UCP Responds to Delay of Home Care Final Rule Enforcement

United Cerebral Palsy (UCP) is pleased to hear that the Department of Labor will delay enforcement of the final rule they issued tightening the Fair Labor Standards Act last fall for six months. The final rule significantly narrowed the “companionship exemption” to give nationwide minimum wage and overtime protections for in-home, direct support caregivers.

At the time the rule was issued, UCP made a statement warning of the serious potential consequences people with disabilities and their families faced. Many services provided by caregivers are reimbursed by Medicaid – which, in many states, does not allow for overtime. In these cases, the options for people with disabilities living in the community would be limited and result in more individuals winding up in costly institutions. We urged Medicaid agencies to set reimbursement rates that would enable caregivers to continue to provide the critical support people with disabilities need to live at home.

“We expect at this point that the Department of Labor will assess the potential harm this may cause for people with disabilities and their families. We are hopeful that the manner and timing of the enforcement protects both caregivers and the families they are serving,” said Stephen Bennett, President and CEO of United Cerebral Palsy. “We want to see those caregivers fairly compensated for their work, but we don’t want that to come at the cost of someone else’s independence. We have come so far in helping individuals remain in their homes instead of being confined to institutions. It would be a shame if the unintended consequences of this rule unraveled that.”

 

 

UCP ON NEW DEPARTMENT OF LABOR RULE

FOR IMMEDIATE RELEASE

CONTACT: Kaelan Richards: 202-973-7175, krichards@ucp.org

UCP ON NEW DEPARTMENT OF LABOR RULE

Washington, DC (September 20, 2013) – United Cerebral Palsy (UCP) released the following statement in response to a final rule from the U.S. Department of Labor aimed at tightening the Fair Labor Standards Act by significantly narrowing the “companionship exemption” to give nationwide minimum wage and overtime protections for in-home, direct support caregivers.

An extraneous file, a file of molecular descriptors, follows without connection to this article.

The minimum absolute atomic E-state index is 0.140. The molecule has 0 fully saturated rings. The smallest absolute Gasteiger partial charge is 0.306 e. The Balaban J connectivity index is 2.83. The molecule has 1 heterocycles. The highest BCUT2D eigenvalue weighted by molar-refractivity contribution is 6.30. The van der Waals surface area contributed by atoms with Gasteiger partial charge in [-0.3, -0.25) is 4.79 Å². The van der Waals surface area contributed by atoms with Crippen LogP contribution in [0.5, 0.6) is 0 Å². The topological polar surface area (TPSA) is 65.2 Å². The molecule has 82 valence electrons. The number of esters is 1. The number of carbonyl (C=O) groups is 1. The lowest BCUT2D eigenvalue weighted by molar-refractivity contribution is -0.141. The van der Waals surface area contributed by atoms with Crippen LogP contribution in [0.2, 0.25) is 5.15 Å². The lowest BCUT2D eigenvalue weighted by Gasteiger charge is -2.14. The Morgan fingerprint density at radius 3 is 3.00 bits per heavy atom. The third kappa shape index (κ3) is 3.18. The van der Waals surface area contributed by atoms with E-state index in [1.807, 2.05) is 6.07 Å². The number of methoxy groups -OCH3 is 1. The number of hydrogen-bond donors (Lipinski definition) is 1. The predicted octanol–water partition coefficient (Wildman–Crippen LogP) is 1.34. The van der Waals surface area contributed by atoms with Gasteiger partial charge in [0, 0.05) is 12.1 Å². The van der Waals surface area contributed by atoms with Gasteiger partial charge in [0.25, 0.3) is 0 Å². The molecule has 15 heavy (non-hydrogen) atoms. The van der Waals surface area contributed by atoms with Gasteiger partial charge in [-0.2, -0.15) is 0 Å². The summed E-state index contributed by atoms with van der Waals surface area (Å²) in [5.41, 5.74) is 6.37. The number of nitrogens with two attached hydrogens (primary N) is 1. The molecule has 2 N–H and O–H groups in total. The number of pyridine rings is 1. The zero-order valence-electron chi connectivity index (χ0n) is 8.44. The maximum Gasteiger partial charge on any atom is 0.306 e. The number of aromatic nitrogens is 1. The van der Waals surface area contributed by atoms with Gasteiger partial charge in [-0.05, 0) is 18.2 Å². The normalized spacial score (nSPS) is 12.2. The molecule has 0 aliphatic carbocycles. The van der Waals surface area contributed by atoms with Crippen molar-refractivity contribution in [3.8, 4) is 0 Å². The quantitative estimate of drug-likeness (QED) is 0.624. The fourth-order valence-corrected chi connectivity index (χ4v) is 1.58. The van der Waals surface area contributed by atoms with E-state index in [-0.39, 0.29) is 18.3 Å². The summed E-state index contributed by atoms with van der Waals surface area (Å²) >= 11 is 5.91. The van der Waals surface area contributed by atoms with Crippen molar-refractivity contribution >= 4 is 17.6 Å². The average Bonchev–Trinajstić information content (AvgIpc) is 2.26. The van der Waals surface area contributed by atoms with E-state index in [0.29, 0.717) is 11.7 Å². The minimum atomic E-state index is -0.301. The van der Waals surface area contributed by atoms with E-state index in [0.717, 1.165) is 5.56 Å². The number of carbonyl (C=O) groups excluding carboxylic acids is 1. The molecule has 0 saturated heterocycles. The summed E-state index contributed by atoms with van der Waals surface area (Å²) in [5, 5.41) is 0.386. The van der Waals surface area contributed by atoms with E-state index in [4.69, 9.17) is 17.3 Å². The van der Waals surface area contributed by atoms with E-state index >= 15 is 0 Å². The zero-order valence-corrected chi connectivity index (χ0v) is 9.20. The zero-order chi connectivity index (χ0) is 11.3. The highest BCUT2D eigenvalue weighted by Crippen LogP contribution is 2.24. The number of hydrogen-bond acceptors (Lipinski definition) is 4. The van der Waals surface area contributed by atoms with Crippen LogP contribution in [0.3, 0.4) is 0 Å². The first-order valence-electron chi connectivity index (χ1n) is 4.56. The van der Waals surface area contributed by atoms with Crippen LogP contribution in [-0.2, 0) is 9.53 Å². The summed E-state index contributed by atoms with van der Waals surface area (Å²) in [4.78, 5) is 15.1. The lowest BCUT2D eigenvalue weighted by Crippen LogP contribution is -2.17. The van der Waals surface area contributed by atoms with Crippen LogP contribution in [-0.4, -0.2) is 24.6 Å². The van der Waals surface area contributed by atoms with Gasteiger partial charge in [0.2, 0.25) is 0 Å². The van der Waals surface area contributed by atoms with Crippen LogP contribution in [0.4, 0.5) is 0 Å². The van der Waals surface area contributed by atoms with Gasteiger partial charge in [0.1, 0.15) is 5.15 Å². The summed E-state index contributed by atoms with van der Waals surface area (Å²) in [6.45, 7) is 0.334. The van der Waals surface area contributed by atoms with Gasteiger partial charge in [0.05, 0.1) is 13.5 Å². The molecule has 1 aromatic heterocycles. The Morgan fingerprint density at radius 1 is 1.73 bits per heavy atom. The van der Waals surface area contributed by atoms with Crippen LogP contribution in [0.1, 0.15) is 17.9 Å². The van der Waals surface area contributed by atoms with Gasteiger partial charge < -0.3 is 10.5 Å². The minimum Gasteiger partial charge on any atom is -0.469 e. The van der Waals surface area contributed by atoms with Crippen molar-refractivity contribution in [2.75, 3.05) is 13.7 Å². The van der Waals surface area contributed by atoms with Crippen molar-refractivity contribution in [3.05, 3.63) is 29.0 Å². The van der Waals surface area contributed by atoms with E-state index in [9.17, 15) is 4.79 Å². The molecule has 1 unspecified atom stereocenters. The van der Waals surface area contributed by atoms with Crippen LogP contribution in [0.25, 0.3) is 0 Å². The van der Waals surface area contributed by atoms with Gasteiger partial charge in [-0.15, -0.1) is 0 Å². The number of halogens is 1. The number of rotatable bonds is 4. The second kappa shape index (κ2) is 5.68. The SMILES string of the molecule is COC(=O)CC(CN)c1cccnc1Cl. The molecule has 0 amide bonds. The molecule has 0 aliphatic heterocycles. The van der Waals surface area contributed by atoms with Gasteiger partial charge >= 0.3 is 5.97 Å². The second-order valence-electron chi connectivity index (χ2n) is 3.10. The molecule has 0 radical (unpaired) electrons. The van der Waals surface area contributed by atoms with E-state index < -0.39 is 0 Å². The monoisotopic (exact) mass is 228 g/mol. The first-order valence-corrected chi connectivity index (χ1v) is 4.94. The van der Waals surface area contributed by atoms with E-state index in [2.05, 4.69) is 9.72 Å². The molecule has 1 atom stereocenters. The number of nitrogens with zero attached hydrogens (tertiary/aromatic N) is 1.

“While we understand that the new rule from the Department of Labor is intended to ensure that direct support caregivers are being compensated fairly for their work, there are serious potential consequences to these changes for individuals with disabilities.  Many of the services that these caregivers provide are reimbursed by Medicaid—which in many states does not allow for overtime.  This new rule may limit the services and supports that can be provided to individuals with disabilities living in the community, and ultimately result in more people with disabilities winding up in costly institutions,” said Stephen Bennett, former President and CEO of United Cerebral Palsy. “To avoid this unintended outcome, it is imperative that state Medicaid agencies take advantage of the delayed implementation of this rule to set reimbursement rates that will enable organizations like UCP to continue the in-home, community services and supports that people with disabilities need.”

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About United Cerebral Palsy

United Cerebral Palsy (UCP) educates, advocates and provides support services through an affiliate network to ensure a life without limits for people with a spectrum of disabilities. Together with nearly 100 affiliates, UCP has a mission to advance the independence, productivity and full citizenship of people with disabilities by supporting more than 176,000 children and adults every day—one person at a time, one family at a time. UCP works to enact real change—to revolutionize care, raise standards of living and create opportunities—impacting the lives of millions living with disabilities. For more than 60 years, UCP has worked to ensure the inclusion of individuals with disabilities in every facet of society. Together, with parents and caregivers, UCP will continue to push for the social, legal and technological changes that increase accessibility and independence, allowing people with disabilities to dream their own dreams, for the next 60 years, and beyond. For more information, please visit www.ucp.org.